Zach Huddleston used to work 60-hour weeks, and among his jobs was standing on his young legs as a cook or a bartender at the Sports & Spirits Bar.
But on Christmas morning, as bullets flew through the plate-glass windows on the East Wayne Street side of the tavern, Huddleston found himself gravely injured – one bullet having traveled through his neck and another through his abdomen and into the femoral artery in his left leg.
He probably owes his life to a pair of officers who responded to the scene – Fort Wayne Police Officer Jason Fuhrman, a former basic emergency medical technician, and Indiana State Police Trooper Caleb Anderson – who shoved gauze into the wounds in his neck, slowing down the bleeding until paramedics arrived.
According to testimony Tuesday afternoon in Allen Superior Court, Huddleston is still recovering from his wounds, unable to stand for more than an hour at a time, and wearing a compression stocking to help reduce the risk of blood clots in his leg.
Huddleston, who wasn't working at the bar that night, was one of two people shot Christmas morning at the bar, 1723 E. Wayne St. Also injured was an off-duty employee who lost the tip of her pinky finger when it was struck by a bullet.
Allen County prosecutors charged Senaca V. Lapsley, 33, with two counts of aggravated battery, two counts of criminal recklessness using a firearm, one count of criminal recklessness by firing a gun into an occupied building, and being a habitual offender.
Huddleston told the jury he remembered feeling cold air on his body as he was taken to the ambulance. He remembered hearing sirens, and then he was unconscious for two days.
Over the past few months, as he recovered from a shattered jaw and other injuries, he has endured 10 surgeries and weeks of hospitalization.
Huddleston's testimony came after the jury saw videos showing the scene inside and outside the bar in the moments surrounding the shooting.
Lapsley was identified by the wounded bartender that night. Anna Roque testified that she knew his brother, Lorenzo Lapsley, and recognized Senaca Lapsley when the two came into the bar in the wee hours of Christmas morning.
The pair entered with one other man, all shown on video at 1:05 a.m. as they were patted down by bouncer Randy Daniels.
Within five minutes after their arrival, someone was starting a fight, and Daniels moved to intervene. Huddleston lent a hand, and they pushed the three men out the door. Someone threw a punch back through the open doorway into Daniels, who pushed back and shut and locked the door.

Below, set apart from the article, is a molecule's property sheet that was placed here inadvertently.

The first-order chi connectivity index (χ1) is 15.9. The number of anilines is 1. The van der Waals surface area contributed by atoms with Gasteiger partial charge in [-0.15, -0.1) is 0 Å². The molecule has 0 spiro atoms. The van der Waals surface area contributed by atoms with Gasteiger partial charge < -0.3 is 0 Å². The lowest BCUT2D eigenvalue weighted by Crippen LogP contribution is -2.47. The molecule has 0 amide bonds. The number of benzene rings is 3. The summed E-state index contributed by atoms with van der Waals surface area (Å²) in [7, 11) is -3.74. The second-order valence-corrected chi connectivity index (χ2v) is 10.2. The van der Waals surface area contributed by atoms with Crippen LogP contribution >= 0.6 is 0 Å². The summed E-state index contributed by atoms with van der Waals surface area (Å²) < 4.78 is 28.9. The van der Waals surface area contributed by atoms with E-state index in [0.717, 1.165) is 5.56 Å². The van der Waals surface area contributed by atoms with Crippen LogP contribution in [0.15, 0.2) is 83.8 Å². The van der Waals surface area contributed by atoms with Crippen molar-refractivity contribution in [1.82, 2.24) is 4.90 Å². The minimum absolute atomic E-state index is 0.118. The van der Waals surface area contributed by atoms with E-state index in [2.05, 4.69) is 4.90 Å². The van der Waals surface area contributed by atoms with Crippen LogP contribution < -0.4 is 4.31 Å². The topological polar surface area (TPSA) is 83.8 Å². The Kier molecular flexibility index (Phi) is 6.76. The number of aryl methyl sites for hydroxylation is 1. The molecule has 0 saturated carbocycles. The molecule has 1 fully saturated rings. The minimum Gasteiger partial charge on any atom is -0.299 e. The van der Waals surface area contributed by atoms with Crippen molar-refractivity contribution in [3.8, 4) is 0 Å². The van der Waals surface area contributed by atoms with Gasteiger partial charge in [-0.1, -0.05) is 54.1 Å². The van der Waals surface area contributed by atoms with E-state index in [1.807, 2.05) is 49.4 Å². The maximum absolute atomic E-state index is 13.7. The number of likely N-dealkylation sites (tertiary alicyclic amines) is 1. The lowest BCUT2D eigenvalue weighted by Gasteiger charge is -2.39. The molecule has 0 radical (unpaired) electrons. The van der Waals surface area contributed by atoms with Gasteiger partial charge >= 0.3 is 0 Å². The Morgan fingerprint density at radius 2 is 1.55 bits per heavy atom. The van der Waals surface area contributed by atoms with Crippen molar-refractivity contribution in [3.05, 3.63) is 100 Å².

It was clear in the video footage that everyone inside the bar thought the drama was over. Huddleston put his hand on Daniels' shoulder as he walked by, then turned around as he walked past one of the pool tables.
At that second, glass shards flew through the air, and Huddleston's hand reached up and grabbed his throat. He stumbled and scrambled, falling back toward the end of the bar as other patrons ducked, avoiding other bullets coming through the glass.
Another video clip showed a man, whom witnesses identified as Senaca Lapsley, walking off the bar's stoop and pulling a pistol from inside his jacket as casually as a person might pull out a cellphone.
And just as easily, he fired off a number of rounds through the window into the bar. He then put the gun back under his coat and strode off down the sidewalk as if nothing was amiss.
Also testifying Tuesday afternoon was a woman who was in a relationship with Lapsley for 13 years. Tequila James said Lapsley had a gun on him that night when he went to another bar. On Christmas Day, she was awakened by a phone call from his mother, telling her the police were looking for him.
James said she asked him what he did, confronting him multiple times throughout the day amid the holiday celebration.
But when TV's late news came on at 11 p.m., Lapsley reacted to a story about the shooting.
“He said, ‘Damn, those look like my holes I put through that window,' ” she said.
The trial continues today.